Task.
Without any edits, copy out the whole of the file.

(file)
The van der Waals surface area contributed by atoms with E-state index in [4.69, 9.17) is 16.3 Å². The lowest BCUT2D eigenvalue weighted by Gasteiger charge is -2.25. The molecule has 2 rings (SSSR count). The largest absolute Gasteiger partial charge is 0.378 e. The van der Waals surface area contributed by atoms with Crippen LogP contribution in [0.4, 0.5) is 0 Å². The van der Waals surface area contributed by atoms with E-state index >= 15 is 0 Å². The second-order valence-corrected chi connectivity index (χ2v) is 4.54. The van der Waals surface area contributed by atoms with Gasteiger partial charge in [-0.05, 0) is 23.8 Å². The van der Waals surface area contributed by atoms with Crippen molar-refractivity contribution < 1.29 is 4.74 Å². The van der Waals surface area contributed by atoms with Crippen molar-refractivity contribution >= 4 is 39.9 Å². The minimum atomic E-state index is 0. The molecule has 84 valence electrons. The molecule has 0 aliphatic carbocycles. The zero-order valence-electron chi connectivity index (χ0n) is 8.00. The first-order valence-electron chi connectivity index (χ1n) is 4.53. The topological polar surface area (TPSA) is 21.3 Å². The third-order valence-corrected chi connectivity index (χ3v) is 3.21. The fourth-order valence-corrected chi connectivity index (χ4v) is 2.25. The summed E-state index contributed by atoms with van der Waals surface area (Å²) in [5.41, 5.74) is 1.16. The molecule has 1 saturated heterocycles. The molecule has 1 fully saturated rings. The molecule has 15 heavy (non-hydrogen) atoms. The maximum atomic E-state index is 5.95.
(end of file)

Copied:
The van der Waals surface area contributed by atoms with E-state index in [4.69, 9.17) is 16.3 Å². The lowest BCUT2D eigenvalue weighted by Gasteiger charge is -2.25. The molecule has 2 rings (SSSR count). The largest absolute Gasteiger partial charge is 0.378 e. The van der Waals surface area contributed by atoms with Crippen LogP contribution in [0.4, 0.5) is 0 Å². The van der Waals surface area contributed by atoms with E-state index >= 15 is 0 Å². The second-order valence-corrected chi connectivity index (χ2v) is 4.54. The van der Waals surface area contributed by atoms with Gasteiger partial charge in [-0.05, 0) is 23.8 Å². The van der Waals surface area contributed by atoms with Crippen molar-refractivity contribution < 1.29 is 4.74 Å². The van der Waals surface area contributed by atoms with Crippen molar-refractivity contribution >= 4 is 39.9 Å². The minimum atomic E-state index is 0. The molecule has 84 valence electrons. The molecule has 0 aliphatic carbocycles. The zero-order valence-electron chi connectivity index (χ0n) is 8.00. The first-order valence-electron chi connectivity index (χ1n) is 4.53. The topological polar surface area (TPSA) is 21.3 Å². The third-order valence-corrected chi connectivity index (χ3v) is 3.21. The fourth-order valence-corrected chi connectivity index (χ4v) is 2.25. The summed E-state index contributed by atoms with van der Waals surface area (Å²) in [5.41, 5.74) is 1.16. The molecule has 1 saturated heterocycles. The molecule has 1 fully saturated rings. The molecule has 15 heavy (non-hydrogen) atoms. The maximum atomic E-state index is 5.95.